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Top draft pick Barzal to make his Thunderbirds debut Saturday | WHL
The Seattle Thunderbirds knew exactly where to spend their No. 1 draft pick for the coming Western Hockey League season: a 16-year-old from Canada named Mathew Barzal.
Barzal will open the Thunderbirds' season Saturday night against the Portland Winterhawks at the ShoWare Center in Kent (7:05 face-off) as their rookie center and hot No. 1 pick from the league's 2012 Bantam Draft. Officials expect him to be a highly desired player when he breaks into the NHL in a few years.
"It was really exciting for me and my family," Barzal said after a recent practice about coming to the T-Birds. "Seattle's a good location and it's pretty close to home, so my family can come see me every once in a while."
The soft spoken, 16-year-old Canadian moved south from his hometown of Coquitlam, British Columbia, to join the Thunderbirds, leaving his school, friends and family behind.
"It's tough saying bye to them," he said.
While Barzal's sad to leave his hometown, he said that it's only natural to be moved around and he's excited to be launching his career.
"Obviously, at one point in a hockey career you gotta move away from home, and I'm excited for that," he said.
While he's staying with Stephanie and Guillauime Provost in Kent, the separation from family has been a little tough. The first several weeks were all right as he got used to not having them around, he said, but eventually it started to wear on him.
"After that point you start feeling like you know you're away from home, and you start missing them a lot more," Barzal said. He added he's adjusting well and loves life in Kent with the Thunderbirds.
It hasn't been without a few changes, particularly cultural differences between the United States and Canada. Specifically: less hockey. While hockey is a major sport in Canada, far fewer students are aware of it in the states, and similarly, he's not as familiar with football as some of his classmates at Kentwood High School in Covington.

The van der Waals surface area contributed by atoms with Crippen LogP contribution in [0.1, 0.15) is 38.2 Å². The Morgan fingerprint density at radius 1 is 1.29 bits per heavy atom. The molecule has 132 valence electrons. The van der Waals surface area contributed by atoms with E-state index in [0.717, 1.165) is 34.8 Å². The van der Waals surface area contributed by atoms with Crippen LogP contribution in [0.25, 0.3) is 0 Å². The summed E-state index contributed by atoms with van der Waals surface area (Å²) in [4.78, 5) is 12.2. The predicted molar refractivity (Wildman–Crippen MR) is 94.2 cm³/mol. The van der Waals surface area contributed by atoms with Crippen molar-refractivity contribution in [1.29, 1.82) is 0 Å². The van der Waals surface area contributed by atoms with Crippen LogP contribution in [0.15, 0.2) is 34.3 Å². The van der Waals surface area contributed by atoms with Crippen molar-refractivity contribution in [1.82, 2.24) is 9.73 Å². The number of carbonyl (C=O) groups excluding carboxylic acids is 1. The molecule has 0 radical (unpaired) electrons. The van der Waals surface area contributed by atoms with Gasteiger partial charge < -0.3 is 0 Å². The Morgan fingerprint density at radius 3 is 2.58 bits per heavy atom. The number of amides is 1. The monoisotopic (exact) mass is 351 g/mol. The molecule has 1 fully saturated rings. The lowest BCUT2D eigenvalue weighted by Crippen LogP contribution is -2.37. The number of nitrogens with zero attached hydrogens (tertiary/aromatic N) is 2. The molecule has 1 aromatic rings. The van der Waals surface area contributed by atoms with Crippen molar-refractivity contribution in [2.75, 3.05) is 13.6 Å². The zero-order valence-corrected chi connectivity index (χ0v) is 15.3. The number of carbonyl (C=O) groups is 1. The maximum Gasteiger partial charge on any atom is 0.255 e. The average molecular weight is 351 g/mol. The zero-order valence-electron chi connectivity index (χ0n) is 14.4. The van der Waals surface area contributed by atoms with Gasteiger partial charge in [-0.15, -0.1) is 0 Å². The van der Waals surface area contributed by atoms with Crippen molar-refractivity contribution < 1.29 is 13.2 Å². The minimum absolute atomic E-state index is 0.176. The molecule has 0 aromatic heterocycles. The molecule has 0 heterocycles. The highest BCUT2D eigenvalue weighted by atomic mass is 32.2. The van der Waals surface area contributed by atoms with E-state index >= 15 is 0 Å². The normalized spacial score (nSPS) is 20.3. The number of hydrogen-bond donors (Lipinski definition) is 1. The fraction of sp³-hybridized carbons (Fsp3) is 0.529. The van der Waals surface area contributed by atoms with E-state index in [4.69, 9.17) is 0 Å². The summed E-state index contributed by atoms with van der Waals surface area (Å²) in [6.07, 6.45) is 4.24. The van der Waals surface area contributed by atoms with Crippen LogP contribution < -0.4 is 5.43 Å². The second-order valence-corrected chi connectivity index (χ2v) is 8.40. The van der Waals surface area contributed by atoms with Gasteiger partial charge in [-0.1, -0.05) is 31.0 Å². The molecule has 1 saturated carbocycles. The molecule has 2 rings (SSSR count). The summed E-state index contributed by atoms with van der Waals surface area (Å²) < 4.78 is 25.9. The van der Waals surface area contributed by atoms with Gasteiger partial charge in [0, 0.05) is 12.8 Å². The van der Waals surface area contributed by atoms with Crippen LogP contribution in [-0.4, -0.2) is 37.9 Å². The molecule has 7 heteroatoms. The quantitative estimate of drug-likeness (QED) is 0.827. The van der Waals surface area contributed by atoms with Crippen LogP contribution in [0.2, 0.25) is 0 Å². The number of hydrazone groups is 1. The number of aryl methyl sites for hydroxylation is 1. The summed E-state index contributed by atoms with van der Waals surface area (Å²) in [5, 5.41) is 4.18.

"Up in Canada everyone knows who Sidney Crosby (captain of the Pittsburgh Penguins) is, and I asked a couple kids at school if they knew Sidney Crosby, and they had no idea," Barzal said.
While the Thunderbirds offer college scholarships to players who don't go pro after the WHL, Barzal plans to enter the NHL.
"Ever since I was a little kid it's what I've wanted to do," he said.
Barzal has been playing hockey ever since his father signed him up for children's leagues. He said that he's most inspired by Chicago Blackhawks captain Jonathan Toews. Barzal said he specifically looks up to Toews's clean attitude and behavior both on and off the ice and his leadership of the team.
"Obviously, if I could be a hockey player that'd be one guy I'd really want to play like," Barzal said.
His favorite moment of a game? Scoring. "It's the best feeling when the crowd gets up and especially when it's a big goal, you know OT, late in the third, you're hot, you're tired, you win," he said. "There's honestly no feeling like it."
With a league record for assists in Vancouver youth leagues and more than 200 points between the last two years, he's set to bring that feeling to the Thunderbirds – and their fans – on a regular basis.
T-Birds at a glance
Last year: The Thunderbirds placed 7th in the Western Hockey League's Western Conference, with 24 wins and 38 losses, and advanced to the playoffs.
Top returning players: Left wing Roberts Lipsbergs, right wing Connor Honey, and defenseman Shea Theodore were top scorers for the Thunderbirds with 58, 54, and 50 points scored respectively. They are all back this year.
Goalie change: Goalie Danny Mumaugh will take over for Brandon Glover, who graduated from the league last year with an 89 percent of goal shots saved. Mumaugh's only spent a fourth as much time on the ice, but has still managed to hold a solid 87 percent save ratio.